Navies and nations
Although the War of 1812 had little impact on Britain, the conflict increased national pride in the United States and a fledgling Canada
US pride and a sense of Canadian national identity were lasting consequences of the war
The war was a mixed affair for the USA. Although there were famous land victories, such as the battles of the Thames and New Orleans, their importance was inflated to compensate for the defeats the US Army suffered at the hands of the British. Repeated attempts to conquer Canada failed, and Washington, DC itself was occupied and burned. For a nation that had successfully thrown off British rule only a generation before, the inability of the Americans to defend their own capital was humiliating. However, the performance of the US Navy during the war was very different and noticeably successful.
Ascendency of the US Navy
In 1812 the Royal Navy was the most powerful in the world, with over 500 active warships – 85 of which were already operating in American waters when the war broke out. The Royal Navy’s prestige was at its zenith thanks to the stunning victories of Horatio Nelson.
By contrast, the US Navy was only 18 years old with merely a dozen ships. Nevertheless, the Americans were well trained and the USA
had a proud mercantile maritime tradition. American ships were also well built. For example, the frigate USS Constitution had 44 guns and a thick hull of live oak, which greatly aided it during its legendary duel with HMS Guerriere on 19 August 1812. Commanded by the aptly named Isaac Hull, the Constitution bested the Guerriere by pounding it with cannon fire and destroying its masts. This fight was only one of several US frigate victories against the British and demonstrated to the world that American sailors were formidable fighters.
The freshwater battles of the Great Lakes were also important for the US Navy. There was a shipbuilding arms race of light warships on Lake Erie, which culminated in an American victory in September 1813. Their success was not just down to their fighting spirit but also because the British struggled to receive supplies and reinforcements and therefore built a smaller inland fleet.
The war was the first real test of the US
Navy, and the Americans were certainly not found wanting. The British still retained total command of the oceans, but the conflict was a triumph for America’s naval reputation and created a lasting sense of national pride. From 1816, Congress financed more warships to be built, and the USA was on the way to becoming a significant military power.
The emergence of Canada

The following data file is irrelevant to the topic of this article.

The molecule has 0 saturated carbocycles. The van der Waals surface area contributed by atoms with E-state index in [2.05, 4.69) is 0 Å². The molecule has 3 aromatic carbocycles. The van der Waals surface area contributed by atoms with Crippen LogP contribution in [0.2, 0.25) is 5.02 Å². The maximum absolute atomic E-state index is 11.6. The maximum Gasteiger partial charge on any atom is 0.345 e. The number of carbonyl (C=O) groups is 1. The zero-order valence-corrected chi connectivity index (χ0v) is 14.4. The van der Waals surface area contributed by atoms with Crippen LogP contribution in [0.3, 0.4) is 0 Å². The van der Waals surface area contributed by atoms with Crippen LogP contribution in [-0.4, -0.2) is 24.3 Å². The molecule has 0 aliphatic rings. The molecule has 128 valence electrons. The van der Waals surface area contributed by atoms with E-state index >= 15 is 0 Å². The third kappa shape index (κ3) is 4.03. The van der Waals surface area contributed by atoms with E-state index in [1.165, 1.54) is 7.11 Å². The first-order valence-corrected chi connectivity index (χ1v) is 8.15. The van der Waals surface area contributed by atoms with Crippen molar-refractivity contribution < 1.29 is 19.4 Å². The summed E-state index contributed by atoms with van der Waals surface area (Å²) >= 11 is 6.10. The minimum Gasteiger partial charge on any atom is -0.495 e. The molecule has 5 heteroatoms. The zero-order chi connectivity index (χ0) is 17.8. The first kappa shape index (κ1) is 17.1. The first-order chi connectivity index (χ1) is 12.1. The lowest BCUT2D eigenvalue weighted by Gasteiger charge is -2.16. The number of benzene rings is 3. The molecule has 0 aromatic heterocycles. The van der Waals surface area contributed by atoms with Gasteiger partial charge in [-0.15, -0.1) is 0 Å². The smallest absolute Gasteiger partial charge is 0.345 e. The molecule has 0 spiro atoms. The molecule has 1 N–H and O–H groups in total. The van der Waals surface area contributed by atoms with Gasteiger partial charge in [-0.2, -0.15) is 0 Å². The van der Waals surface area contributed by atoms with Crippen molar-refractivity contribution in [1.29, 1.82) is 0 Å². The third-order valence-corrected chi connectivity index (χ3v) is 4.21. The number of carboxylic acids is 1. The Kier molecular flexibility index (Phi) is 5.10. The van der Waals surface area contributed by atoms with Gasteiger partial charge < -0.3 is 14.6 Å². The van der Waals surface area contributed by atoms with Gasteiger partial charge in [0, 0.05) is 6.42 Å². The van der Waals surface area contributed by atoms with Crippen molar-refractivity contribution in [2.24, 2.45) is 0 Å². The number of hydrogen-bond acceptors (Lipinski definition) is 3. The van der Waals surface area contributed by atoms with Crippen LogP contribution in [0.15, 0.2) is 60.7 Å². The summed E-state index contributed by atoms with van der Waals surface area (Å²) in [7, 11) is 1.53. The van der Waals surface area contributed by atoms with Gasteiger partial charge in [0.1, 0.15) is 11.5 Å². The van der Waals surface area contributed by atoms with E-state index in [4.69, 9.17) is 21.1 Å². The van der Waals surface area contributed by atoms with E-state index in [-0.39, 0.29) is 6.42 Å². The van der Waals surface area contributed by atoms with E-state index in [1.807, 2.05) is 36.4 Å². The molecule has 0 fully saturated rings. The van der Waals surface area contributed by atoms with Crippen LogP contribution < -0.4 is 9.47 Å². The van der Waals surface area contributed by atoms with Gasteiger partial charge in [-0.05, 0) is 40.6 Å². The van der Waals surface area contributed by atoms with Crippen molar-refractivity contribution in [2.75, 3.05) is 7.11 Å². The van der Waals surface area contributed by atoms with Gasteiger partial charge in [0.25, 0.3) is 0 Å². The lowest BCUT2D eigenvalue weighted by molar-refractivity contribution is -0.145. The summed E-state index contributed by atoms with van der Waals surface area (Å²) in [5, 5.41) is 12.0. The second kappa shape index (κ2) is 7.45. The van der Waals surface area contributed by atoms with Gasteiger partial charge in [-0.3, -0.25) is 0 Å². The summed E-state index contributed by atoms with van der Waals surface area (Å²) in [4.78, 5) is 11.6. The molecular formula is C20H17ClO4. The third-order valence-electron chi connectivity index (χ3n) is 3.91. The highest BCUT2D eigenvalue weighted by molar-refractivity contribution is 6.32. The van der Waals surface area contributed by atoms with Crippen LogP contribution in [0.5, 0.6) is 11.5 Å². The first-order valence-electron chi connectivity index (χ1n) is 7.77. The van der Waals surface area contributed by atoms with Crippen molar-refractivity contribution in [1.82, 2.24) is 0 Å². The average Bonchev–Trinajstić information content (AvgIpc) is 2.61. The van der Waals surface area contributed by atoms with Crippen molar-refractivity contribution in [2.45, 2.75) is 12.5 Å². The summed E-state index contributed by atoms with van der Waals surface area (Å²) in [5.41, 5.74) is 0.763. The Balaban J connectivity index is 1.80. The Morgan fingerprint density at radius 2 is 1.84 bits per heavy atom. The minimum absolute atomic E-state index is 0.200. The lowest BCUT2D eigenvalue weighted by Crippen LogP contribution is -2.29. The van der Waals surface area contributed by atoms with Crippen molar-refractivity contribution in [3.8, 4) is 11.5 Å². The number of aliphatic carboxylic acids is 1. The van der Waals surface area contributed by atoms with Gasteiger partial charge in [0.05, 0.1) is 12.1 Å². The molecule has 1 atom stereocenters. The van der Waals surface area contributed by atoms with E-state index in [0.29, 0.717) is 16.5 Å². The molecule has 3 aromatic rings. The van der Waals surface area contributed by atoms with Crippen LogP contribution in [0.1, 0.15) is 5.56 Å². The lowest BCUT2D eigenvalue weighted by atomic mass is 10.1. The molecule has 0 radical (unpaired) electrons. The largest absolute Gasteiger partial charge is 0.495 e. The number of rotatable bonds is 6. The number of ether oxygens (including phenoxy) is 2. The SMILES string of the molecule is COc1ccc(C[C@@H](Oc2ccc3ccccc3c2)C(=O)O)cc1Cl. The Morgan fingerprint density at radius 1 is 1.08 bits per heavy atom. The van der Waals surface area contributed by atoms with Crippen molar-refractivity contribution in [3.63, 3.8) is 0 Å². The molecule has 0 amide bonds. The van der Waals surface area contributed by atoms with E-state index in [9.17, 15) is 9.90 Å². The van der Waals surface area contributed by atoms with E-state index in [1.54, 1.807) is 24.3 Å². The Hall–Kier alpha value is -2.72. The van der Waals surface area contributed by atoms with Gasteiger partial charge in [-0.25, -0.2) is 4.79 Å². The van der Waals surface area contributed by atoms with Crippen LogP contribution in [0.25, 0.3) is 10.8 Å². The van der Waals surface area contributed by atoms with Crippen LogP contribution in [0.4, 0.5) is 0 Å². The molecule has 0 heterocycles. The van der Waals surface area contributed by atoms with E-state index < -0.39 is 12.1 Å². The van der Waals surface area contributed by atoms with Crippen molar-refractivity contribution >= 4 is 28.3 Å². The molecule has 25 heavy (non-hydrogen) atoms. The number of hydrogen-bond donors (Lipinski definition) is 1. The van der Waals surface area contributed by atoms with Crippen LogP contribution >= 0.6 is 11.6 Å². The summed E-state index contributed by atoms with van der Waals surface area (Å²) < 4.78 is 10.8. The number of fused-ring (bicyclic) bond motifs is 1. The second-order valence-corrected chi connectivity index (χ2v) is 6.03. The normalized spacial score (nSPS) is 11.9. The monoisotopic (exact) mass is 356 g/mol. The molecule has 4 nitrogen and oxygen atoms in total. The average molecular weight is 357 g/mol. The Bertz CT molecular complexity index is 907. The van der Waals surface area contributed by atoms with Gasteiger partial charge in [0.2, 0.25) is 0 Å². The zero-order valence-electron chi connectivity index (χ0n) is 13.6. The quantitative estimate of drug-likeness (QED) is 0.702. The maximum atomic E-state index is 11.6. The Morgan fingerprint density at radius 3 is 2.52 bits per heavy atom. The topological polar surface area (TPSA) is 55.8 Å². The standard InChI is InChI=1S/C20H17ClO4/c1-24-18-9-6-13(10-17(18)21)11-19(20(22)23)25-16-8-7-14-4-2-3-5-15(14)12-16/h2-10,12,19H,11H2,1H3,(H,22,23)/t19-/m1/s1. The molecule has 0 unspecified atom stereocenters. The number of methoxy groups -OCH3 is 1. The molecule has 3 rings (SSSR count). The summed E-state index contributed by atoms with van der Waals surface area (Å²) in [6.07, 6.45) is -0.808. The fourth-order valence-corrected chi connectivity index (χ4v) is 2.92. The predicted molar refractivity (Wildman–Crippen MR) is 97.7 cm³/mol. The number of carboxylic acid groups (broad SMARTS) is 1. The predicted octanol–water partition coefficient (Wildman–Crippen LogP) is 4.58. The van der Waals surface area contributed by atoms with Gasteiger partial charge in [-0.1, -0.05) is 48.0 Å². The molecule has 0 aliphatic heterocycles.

Despite the US Navy’s successes, the fact remained that the Americans’ military goal of conquering Canada was a notable failure. It was widely recognised that much of the fighting would be fought on Canadian soil, and many US settlers west of the Appalachians wanted to seize more land from Native Americans and punish the British for supporting their resistance. Former president Thomas Jefferson even predicted that conquering Canada would be “a mere matter of marching”, and many believed that the result would be “the final expulsion of England from the American continent”.
In 1812, ‘British Canada’ consisted of two colonies, called Upper and Lower Canada. Collectively known as ‘The Canadas’, these provinces only covered parts of modern Ontario, Labrador, Quebec and Newfoundland. Regular British troops, Native American allies and local militiamen vigorously pushed the American invasions back. Several key victories, such as Queenston Heights and Stoney Creek, could not have been won without all three working together, and the stakes for the local colonists were high.
The burning of the city of Washington by the British was largely a revenge attack for the Americans capturing and burning York (Toronto) and Newark (Niagara-on-the-lake). Meanwhile, Tecumseh’s death in battle meant that Native Americans would now struggle to fight against the ever-expanding American settlers across the continent.
The war had a profound effect on the peoples of Canada. The British ruled over a mixed group of settlers that included not just United Empire Loyalists (who had fled from the American Revolution) and British colonists, but also Native Americans, US economic migrants and French Québécois. The latter three groups had no real allegiance to the British Empire, but they had all collectively fought against the American invaders who had ravaged their lands. This eventually unified a perception of themselves as ‘Canadians’, with a distinct identify separate to their southern neighbours. This is why the War of 1812 should not be merely considered an irrelevant footnote, but an important conflict that underpinned the national identities of two huge countries that eventually
coexisted in North America.
“TECUMSEH’S DEATH IN BATTLE MEANT THAT NATIVE AMERICANS WOULD NOW STRUGGLE TO FIGHT AGAINST THE EVER-EXPANDING AMERICAN SETTLERS ACROSS THE CONTINENT”
USS Constitution’s famous battle with HMS Guerriere ended when the British captain, James Richard Dacres, declared, “Our mizzen mast is gone, our main mast is gone and, upon the whole, you may say we have struck our flag”
The War of 1812 Monument at Parliament Hill, Ottawa, commemorates the forging of Canadian national identity, with seven figures that reflect the different peoples who successfully defended Canada from invasion USS Constitution was preserved for the nation and is the world’s oldest commissioned naval vessel still afloat. It owes its present existence to American pride in its fighting achievements during the War of 1812